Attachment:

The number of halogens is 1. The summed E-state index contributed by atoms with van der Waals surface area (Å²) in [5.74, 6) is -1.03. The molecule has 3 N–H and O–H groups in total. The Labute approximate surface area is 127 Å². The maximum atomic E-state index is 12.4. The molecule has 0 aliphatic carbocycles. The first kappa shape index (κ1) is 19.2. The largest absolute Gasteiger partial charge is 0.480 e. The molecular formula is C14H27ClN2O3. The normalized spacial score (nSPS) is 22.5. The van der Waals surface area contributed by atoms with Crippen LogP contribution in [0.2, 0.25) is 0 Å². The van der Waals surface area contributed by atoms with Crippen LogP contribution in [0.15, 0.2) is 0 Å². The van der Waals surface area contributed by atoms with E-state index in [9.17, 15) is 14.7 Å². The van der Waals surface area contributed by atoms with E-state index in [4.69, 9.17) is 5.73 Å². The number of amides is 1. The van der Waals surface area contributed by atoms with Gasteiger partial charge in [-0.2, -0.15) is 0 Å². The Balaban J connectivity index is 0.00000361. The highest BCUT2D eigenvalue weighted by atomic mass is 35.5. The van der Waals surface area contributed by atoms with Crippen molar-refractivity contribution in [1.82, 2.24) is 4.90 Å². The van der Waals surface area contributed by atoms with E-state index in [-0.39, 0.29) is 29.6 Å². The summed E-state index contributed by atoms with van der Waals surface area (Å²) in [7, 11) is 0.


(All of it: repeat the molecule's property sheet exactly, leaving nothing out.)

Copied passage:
The number of halogens is 1. The summed E-state index contributed by atoms with van der Waals surface area (Å²) in [5.74, 6) is -1.03. The molecule has 3 N–H and O–H groups in total. The Labute approximate surface area is 127 Å². The maximum atomic E-state index is 12.4. The molecule has 0 aliphatic carbocycles. The first kappa shape index (κ1) is 19.2. The largest absolute Gasteiger partial charge is 0.480 e. The molecular formula is C14H27ClN2O3. The normalized spacial score (nSPS) is 22.5. The van der Waals surface area contributed by atoms with Crippen LogP contribution in [0.2, 0.25) is 0 Å². The van der Waals surface area contributed by atoms with Crippen LogP contribution in [0.15, 0.2) is 0 Å². The van der Waals surface area contributed by atoms with E-state index in [9.17, 15) is 14.7 Å². The van der Waals surface area contributed by atoms with E-state index in [4.69, 9.17) is 5.73 Å². The number of amides is 1. The van der Waals surface area contributed by atoms with Gasteiger partial charge in [-0.2, -0.15) is 0 Å². The Balaban J connectivity index is 0.00000361. The highest BCUT2D eigenvalue weighted by atomic mass is 35.5. The van der Waals surface area contributed by atoms with Crippen molar-refractivity contribution in [1.82, 2.24) is 4.90 Å². The van der Waals surface area contributed by atoms with E-state index in [-0.39, 0.29) is 29.6 Å². The summed E-state index contributed by atoms with van der Waals surface area (Å²) in [7, 11) is 0.